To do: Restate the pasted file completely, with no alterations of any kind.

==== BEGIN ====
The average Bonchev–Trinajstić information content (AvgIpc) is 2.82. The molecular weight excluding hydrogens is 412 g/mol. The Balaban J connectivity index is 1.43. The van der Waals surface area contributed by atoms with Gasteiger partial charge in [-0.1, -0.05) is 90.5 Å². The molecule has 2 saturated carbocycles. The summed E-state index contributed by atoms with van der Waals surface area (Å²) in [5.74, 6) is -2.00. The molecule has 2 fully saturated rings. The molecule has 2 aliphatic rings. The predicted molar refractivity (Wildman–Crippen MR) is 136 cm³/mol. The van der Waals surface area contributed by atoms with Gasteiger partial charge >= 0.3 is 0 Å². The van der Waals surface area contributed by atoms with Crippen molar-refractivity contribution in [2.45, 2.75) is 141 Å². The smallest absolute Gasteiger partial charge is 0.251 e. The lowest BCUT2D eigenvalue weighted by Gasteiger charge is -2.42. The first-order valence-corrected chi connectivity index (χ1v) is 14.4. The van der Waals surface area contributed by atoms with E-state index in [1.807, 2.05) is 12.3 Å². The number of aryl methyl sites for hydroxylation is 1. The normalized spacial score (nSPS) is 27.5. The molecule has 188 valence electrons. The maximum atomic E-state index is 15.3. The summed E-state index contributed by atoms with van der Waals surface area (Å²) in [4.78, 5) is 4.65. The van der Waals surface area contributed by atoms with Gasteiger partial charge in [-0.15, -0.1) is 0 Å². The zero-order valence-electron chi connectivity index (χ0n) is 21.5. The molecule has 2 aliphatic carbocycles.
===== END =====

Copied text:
The average Bonchev–Trinajstić information content (AvgIpc) is 2.82. The molecular weight excluding hydrogens is 412 g/mol. The Balaban J connectivity index is 1.43. The van der Waals surface area contributed by atoms with Gasteiger partial charge in [-0.1, -0.05) is 90.5 Å². The molecule has 2 saturated carbocycles. The summed E-state index contributed by atoms with van der Waals surface area (Å²) in [5.74, 6) is -2.00. The molecule has 2 fully saturated rings. The molecule has 2 aliphatic rings. The predicted molar refractivity (Wildman–Crippen MR) is 136 cm³/mol. The van der Waals surface area contributed by atoms with Gasteiger partial charge >= 0.3 is 0 Å². The van der Waals surface area contributed by atoms with Crippen molar-refractivity contribution in [2.45, 2.75) is 141 Å². The smallest absolute Gasteiger partial charge is 0.251 e. The lowest BCUT2D eigenvalue weighted by Gasteiger charge is -2.42. The first-order valence-corrected chi connectivity index (χ1v) is 14.4. The van der Waals surface area contributed by atoms with E-state index in [1.807, 2.05) is 12.3 Å². The number of aryl methyl sites for hydroxylation is 1. The normalized spacial score (nSPS) is 27.5. The molecule has 188 valence electrons. The maximum atomic E-state index is 15.3. The summed E-state index contributed by atoms with van der Waals surface area (Å²) in [4.78, 5) is 4.65. The van der Waals surface area contributed by atoms with Gasteiger partial charge in [-0.15, -0.1) is 0 Å². The zero-order valence-electron chi connectivity index (χ0n) is 21.5. The molecule has 2 aliphatic carbocycles.